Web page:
Juvenile Migraines

MH900431113.JPGMigraines are headaches that come back again and again; these headaches are very painful and throbbing. Typically, children with migraines have a severe headache located around the eyes, in front of the head, or in the temples.  Some children experience vision changes (auras) during a headache.  In addition, some children may feel nauseated, and actually vomit.  Bright lights, loud noises and strong odors can make headaches worse. Experts believe that during a migraine, a spasm occurs in the arteries at the base of the brain.  This along with a release of serotonin, reduces blood flow to the brain, which in turn causes arteries in and around the brain to widen.  The widening of the arteries is a response to the brain’s need for energy and oxygen, thus causing release of pain-producing chemicals.

Migraines tend to run in families; children have a 50-75% chance of having migraines if their parents do. They can occur in children as young as 3 years old.  Boys tend to begin having migraines at ages 7 or 8, but girls usually start a couple of years later.  According to WebMD, 56% of boys and 74% of girls between the ages of 12 and 17 reported having a headache within the last month.  By age 15, 5% of all children and adolescents have had migraines, and 15% have had tension headaches. Prevalence of migraines increases during adolescent and young adult years (20-30% of young women and 10-20% of young men have migraines).  Migraines are 3 times more likely in adolescent girls than boys.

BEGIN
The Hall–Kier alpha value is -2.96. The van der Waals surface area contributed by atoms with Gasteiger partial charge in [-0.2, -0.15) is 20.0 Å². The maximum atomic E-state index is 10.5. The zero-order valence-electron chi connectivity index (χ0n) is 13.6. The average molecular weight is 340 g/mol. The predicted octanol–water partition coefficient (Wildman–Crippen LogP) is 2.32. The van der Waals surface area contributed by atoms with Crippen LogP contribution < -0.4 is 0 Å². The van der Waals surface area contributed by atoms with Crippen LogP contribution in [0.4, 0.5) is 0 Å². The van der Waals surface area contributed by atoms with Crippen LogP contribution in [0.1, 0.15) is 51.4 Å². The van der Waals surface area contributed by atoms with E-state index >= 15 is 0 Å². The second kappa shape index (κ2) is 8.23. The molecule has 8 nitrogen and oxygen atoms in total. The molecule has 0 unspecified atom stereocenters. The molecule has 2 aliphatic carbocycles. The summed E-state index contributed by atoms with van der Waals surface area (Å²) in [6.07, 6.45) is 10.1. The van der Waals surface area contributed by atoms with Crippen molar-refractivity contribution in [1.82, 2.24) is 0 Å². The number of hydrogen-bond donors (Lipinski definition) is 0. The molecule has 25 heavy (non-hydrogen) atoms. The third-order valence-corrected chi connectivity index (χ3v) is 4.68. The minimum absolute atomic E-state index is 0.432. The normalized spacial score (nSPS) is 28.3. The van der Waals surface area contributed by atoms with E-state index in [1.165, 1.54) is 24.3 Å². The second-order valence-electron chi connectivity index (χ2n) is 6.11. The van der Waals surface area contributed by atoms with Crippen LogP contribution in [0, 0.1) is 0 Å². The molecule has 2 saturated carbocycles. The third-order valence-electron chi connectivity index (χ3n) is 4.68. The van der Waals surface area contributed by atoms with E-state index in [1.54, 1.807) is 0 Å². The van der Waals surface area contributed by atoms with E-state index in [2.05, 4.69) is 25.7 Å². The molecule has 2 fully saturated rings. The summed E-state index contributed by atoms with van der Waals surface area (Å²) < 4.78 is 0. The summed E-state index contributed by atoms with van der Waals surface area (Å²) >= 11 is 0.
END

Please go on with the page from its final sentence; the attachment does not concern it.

The causes of migraines aren’t fully understood, but there do seem to be some common triggers.  Women and teen girls tend to have migraines during their menstrual cycles when estrogen levels are high.  Stress and kids who are overscheduled with activities can also set off migraines.  Disrupted eating and sleep patterns, as well as foods high in nitrates (chocolate, cheese and hot dogs) can also contribute to migraines.

 Headaches often affect how well a child performs in school.  Headaches may interfere with participation in school activities and can be a significant health problem.  The most common contributing factor in the development of migraines in school children is the tension of the school year. Students with migraines also point to other triggers, such as peer problems, noisy classrooms and bright lights.  About 65-80% of children with migraines interrupt their normal activities because of the symptoms.  Students have difficulty concentrating because of the pain in their heads.  Students with frequent migraines often miss several days of school each month, thus putting them farther behind in their studies.  This, in turn, causes additional stress, which then can contribute to another migraine.

 If your child has migraine headaches, make sure that you clearly communicate that with his/ her teacher.  If medication is to be given, be sure to contact the school administration so that medication can be successfully and accurately administered.  If a child in class feels a migraine coming on, find them a quiet place to take a break, rest and close their eyes, and hopefully lessen or prevent the headache.  Allow them to return to class when they feel that they are ready.